With English becoming the language that matters, the grant of classical status to Indian languages is seen as an effort by the state to make them irrelevant by compensating them with the glory of being called classical. Take the demand for introducing Tamil as the official language of the Madras High Court, which at one time threatened to become a major controversy. The rejection of the demand, after due consideration by the Supreme Court, has underlined the limitations of making language a rallying point for playing identity politics in the changed political and social milieu.
Put in this context, the essays included in this volume assume their own significance. Granville Austin's "Language and the Constitution: The Half-Hearted Compromise" was originally published in 1966. Austin calls the Constituent Assembly's decision that Hindi should be the official language a "tactful euphemism" in order to avoid calling one of the regional languages a "national language".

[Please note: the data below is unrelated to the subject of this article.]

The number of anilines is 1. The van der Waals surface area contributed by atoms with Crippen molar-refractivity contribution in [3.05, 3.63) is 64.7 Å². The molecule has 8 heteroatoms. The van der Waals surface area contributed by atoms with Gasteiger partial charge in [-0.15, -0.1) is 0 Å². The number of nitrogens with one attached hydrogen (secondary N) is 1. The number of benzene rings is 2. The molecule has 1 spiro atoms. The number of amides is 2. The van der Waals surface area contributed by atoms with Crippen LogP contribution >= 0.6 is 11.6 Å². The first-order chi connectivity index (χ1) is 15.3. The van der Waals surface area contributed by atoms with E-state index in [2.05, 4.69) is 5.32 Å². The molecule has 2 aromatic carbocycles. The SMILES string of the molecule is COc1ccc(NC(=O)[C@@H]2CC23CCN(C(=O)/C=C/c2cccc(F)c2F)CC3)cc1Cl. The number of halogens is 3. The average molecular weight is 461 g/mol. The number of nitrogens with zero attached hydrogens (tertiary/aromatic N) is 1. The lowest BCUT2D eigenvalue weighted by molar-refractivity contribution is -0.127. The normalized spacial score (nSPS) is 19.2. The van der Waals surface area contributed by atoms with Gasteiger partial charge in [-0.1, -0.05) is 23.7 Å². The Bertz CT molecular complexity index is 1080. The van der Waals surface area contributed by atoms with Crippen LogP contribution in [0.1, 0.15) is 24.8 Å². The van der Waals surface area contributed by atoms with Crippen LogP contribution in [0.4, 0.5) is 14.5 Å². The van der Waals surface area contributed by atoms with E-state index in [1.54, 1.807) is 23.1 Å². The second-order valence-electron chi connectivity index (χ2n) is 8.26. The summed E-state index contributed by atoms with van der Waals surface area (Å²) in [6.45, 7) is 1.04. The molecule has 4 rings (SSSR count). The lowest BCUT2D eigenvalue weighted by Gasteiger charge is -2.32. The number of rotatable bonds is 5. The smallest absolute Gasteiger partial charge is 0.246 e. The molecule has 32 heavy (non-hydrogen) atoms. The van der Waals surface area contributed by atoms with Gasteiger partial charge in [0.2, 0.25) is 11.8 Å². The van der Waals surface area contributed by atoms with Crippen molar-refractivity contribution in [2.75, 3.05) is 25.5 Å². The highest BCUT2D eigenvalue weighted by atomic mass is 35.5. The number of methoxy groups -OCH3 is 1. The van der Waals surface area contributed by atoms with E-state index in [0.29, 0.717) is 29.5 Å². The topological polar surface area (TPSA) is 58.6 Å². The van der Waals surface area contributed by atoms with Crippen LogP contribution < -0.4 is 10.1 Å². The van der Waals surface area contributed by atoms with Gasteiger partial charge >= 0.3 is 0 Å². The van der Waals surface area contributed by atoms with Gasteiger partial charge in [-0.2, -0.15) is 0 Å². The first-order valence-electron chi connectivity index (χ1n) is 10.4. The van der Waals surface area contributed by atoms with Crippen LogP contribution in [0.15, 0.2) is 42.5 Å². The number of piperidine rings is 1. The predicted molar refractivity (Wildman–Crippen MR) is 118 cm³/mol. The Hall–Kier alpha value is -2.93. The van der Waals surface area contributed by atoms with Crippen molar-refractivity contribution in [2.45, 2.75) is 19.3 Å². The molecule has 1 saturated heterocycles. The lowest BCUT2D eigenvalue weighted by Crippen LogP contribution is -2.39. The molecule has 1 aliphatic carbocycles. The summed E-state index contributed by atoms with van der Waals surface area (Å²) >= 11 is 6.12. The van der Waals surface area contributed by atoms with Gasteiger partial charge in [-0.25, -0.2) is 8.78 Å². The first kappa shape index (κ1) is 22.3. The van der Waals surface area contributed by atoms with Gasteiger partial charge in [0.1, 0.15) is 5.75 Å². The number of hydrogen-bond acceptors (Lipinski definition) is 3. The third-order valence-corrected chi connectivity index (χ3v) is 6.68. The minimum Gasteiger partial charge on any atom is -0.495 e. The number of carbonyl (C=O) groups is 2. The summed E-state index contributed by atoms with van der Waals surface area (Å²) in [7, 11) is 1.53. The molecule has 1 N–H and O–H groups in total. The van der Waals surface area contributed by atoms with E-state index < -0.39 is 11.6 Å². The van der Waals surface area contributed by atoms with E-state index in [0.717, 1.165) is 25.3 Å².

He recalls with approval an editorial written in The Hindu at the time, which said that 15 years (for replacing English with Hindi as the sole official language) was more like a minimum than a maximum for the replacement of English. The reason for the continuation of English as the principal language of the state is that India has produced very little feeling of linguistic nationalism, he writes. Austin also believes that language provisions are not just an unhappy compromise; they have a more positive side. They show that the large majority of the Assembly believed that the use of many Indian languages and of English was compatible with national unity and with the evolution of a national spirit.